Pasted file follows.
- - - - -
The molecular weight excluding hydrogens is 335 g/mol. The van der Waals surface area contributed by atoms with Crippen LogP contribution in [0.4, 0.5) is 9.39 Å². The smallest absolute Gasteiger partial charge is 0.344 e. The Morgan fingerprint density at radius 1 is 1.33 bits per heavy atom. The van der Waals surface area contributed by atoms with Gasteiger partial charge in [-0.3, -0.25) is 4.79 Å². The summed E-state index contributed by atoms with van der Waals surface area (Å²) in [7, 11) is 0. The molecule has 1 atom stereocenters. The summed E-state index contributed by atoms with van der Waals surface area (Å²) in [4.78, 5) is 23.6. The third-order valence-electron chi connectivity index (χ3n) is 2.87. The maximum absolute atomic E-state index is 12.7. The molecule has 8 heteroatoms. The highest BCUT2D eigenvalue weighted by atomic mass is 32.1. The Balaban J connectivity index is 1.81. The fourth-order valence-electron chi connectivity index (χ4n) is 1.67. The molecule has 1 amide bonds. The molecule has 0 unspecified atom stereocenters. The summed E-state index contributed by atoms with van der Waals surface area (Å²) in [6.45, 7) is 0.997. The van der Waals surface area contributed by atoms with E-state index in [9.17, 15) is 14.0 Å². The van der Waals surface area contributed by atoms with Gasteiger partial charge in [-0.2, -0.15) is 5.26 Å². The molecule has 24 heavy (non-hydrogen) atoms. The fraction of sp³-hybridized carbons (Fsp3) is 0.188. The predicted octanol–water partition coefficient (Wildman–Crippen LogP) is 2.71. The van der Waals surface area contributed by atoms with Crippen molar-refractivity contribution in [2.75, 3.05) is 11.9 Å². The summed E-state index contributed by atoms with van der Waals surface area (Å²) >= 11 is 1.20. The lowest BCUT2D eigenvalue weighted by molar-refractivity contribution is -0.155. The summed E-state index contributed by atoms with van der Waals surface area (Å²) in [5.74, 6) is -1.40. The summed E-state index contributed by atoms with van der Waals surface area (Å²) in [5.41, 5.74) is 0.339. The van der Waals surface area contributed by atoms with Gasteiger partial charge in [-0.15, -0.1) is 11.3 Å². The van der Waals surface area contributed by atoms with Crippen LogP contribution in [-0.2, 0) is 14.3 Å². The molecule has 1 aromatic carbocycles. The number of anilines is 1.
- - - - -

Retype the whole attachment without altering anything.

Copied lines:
The molecular weight excluding hydrogens is 335 g/mol. The van der Waals surface area contributed by atoms with Crippen LogP contribution in [0.4, 0.5) is 9.39 Å². The smallest absolute Gasteiger partial charge is 0.344 e. The Morgan fingerprint density at radius 1 is 1.33 bits per heavy atom. The van der Waals surface area contributed by atoms with Gasteiger partial charge in [-0.3, -0.25) is 4.79 Å². The summed E-state index contributed by atoms with van der Waals surface area (Å²) in [7, 11) is 0. The molecule has 1 atom stereocenters. The summed E-state index contributed by atoms with van der Waals surface area (Å²) in [4.78, 5) is 23.6. The third-order valence-electron chi connectivity index (χ3n) is 2.87. The maximum absolute atomic E-state index is 12.7. The molecule has 8 heteroatoms. The highest BCUT2D eigenvalue weighted by atomic mass is 32.1. The Balaban J connectivity index is 1.81. The fourth-order valence-electron chi connectivity index (χ4n) is 1.67. The molecule has 1 amide bonds. The molecule has 0 unspecified atom stereocenters. The summed E-state index contributed by atoms with van der Waals surface area (Å²) in [6.45, 7) is 0.997. The van der Waals surface area contributed by atoms with E-state index in [9.17, 15) is 14.0 Å². The van der Waals surface area contributed by atoms with Gasteiger partial charge in [-0.2, -0.15) is 5.26 Å². The molecule has 24 heavy (non-hydrogen) atoms. The fraction of sp³-hybridized carbons (Fsp3) is 0.188. The predicted octanol–water partition coefficient (Wildman–Crippen LogP) is 2.71. The van der Waals surface area contributed by atoms with Crippen molar-refractivity contribution in [2.75, 3.05) is 11.9 Å². The summed E-state index contributed by atoms with van der Waals surface area (Å²) >= 11 is 1.20. The lowest BCUT2D eigenvalue weighted by molar-refractivity contribution is -0.155. The summed E-state index contributed by atoms with van der Waals surface area (Å²) in [5.74, 6) is -1.40. The summed E-state index contributed by atoms with van der Waals surface area (Å²) in [5.41, 5.74) is 0.339. The van der Waals surface area contributed by atoms with Gasteiger partial charge in [-0.15, -0.1) is 11.3 Å². The van der Waals surface area contributed by atoms with Crippen LogP contribution in [-0.2, 0) is 14.3 Å². The molecule has 1 aromatic carbocycles. The number of anilines is 1.